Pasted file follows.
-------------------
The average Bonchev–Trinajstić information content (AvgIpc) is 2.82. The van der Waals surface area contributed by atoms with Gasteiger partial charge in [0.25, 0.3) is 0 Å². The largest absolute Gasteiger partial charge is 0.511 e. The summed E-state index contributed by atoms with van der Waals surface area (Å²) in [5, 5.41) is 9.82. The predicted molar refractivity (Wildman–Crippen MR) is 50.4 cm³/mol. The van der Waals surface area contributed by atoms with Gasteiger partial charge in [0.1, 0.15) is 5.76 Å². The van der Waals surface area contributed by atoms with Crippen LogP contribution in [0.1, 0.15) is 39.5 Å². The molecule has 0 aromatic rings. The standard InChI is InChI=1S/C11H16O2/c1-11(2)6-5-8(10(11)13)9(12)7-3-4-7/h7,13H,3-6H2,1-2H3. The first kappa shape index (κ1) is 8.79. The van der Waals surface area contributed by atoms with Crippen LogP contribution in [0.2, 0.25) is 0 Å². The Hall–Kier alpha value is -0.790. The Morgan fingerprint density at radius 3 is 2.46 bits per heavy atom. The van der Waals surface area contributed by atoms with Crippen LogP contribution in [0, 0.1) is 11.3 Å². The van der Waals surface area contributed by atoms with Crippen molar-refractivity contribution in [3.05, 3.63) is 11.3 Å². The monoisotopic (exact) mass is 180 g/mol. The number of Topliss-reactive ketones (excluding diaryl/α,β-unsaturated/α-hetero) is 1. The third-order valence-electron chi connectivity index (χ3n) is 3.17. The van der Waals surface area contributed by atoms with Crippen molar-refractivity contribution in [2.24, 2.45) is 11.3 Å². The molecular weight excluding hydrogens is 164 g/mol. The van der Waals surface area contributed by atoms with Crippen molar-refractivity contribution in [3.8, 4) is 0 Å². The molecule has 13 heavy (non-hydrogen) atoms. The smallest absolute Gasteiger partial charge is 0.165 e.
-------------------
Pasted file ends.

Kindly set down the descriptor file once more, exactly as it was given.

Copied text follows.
The average Bonchev–Trinajstić information content (AvgIpc) is 2.82. The van der Waals surface area contributed by atoms with Gasteiger partial charge in [0.25, 0.3) is 0 Å². The largest absolute Gasteiger partial charge is 0.511 e. The summed E-state index contributed by atoms with van der Waals surface area (Å²) in [5, 5.41) is 9.82. The predicted molar refractivity (Wildman–Crippen MR) is 50.4 cm³/mol. The van der Waals surface area contributed by atoms with Gasteiger partial charge in [0.1, 0.15) is 5.76 Å². The van der Waals surface area contributed by atoms with Crippen LogP contribution in [0.1, 0.15) is 39.5 Å². The molecule has 0 aromatic rings. The standard InChI is InChI=1S/C11H16O2/c1-11(2)6-5-8(10(11)13)9(12)7-3-4-7/h7,13H,3-6H2,1-2H3. The first kappa shape index (κ1) is 8.79. The van der Waals surface area contributed by atoms with Crippen LogP contribution in [0.2, 0.25) is 0 Å². The Hall–Kier alpha value is -0.790. The Morgan fingerprint density at radius 3 is 2.46 bits per heavy atom. The van der Waals surface area contributed by atoms with Crippen LogP contribution in [0, 0.1) is 11.3 Å². The van der Waals surface area contributed by atoms with Crippen molar-refractivity contribution in [3.05, 3.63) is 11.3 Å². The monoisotopic (exact) mass is 180 g/mol. The number of Topliss-reactive ketones (excluding diaryl/α,β-unsaturated/α-hetero) is 1. The third-order valence-electron chi connectivity index (χ3n) is 3.17. The van der Waals surface area contributed by atoms with Crippen molar-refractivity contribution in [2.24, 2.45) is 11.3 Å². The molecular weight excluding hydrogens is 164 g/mol. The van der Waals surface area contributed by atoms with Crippen molar-refractivity contribution in [3.8, 4) is 0 Å². The molecule has 13 heavy (non-hydrogen) atoms. The smallest absolute Gasteiger partial charge is 0.165 e.